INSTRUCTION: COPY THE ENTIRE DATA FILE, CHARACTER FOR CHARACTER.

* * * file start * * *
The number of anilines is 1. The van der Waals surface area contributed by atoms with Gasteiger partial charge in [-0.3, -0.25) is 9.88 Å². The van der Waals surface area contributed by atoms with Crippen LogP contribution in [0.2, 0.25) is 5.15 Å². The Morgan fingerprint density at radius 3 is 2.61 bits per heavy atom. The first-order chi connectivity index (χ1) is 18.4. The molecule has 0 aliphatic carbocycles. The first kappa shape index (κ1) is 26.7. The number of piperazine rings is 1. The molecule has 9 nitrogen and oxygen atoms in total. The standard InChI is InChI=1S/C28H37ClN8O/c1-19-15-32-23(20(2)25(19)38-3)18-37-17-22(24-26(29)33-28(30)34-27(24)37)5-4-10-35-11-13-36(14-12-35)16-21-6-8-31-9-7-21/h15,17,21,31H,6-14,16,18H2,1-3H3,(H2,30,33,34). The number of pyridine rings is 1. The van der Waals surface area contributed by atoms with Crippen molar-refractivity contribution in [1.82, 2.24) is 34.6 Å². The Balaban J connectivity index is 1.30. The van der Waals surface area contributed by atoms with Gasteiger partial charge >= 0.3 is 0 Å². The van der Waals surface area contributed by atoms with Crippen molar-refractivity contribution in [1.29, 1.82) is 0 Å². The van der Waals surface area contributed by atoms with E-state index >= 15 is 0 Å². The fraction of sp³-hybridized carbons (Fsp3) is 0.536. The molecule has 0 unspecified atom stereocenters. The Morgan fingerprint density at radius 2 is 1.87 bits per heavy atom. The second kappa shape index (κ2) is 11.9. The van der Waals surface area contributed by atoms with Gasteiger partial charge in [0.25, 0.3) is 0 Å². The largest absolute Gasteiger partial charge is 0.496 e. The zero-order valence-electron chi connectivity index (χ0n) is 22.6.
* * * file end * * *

The number of anilines is 1. The van der Waals surface area contributed by atoms with Gasteiger partial charge in [-0.3, -0.25) is 9.88 Å². The van der Waals surface area contributed by atoms with Crippen LogP contribution in [0.2, 0.25) is 5.15 Å². The Morgan fingerprint density at radius 3 is 2.61 bits per heavy atom. The first-order chi connectivity index (χ1) is 18.4. The molecule has 0 aliphatic carbocycles. The first kappa shape index (κ1) is 26.7. The number of piperazine rings is 1. The molecule has 9 nitrogen and oxygen atoms in total. The standard InChI is InChI=1S/C28H37ClN8O/c1-19-15-32-23(20(2)25(19)38-3)18-37-17-22(24-26(29)33-28(30)34-27(24)37)5-4-10-35-11-13-36(14-12-35)16-21-6-8-31-9-7-21/h15,17,21,31H,6-14,16,18H2,1-3H3,(H2,30,33,34). The number of pyridine rings is 1. The van der Waals surface area contributed by atoms with Crippen molar-refractivity contribution in [1.82, 2.24) is 34.6 Å². The Balaban J connectivity index is 1.30. The van der Waals surface area contributed by atoms with Gasteiger partial charge >= 0.3 is 0 Å². The van der Waals surface area contributed by atoms with Crippen molar-refractivity contribution in [1.29, 1.82) is 0 Å². The van der Waals surface area contributed by atoms with E-state index >= 15 is 0 Å². The fraction of sp³-hybridized carbons (Fsp3) is 0.536. The molecule has 0 unspecified atom stereocenters. The Morgan fingerprint density at radius 2 is 1.87 bits per heavy atom. The second kappa shape index (κ2) is 11.9. The van der Waals surface area contributed by atoms with Gasteiger partial charge in [0.25, 0.3) is 0 Å². The largest absolute Gasteiger partial charge is 0.496 e. The zero-order valence-electron chi connectivity index (χ0n) is 22.6.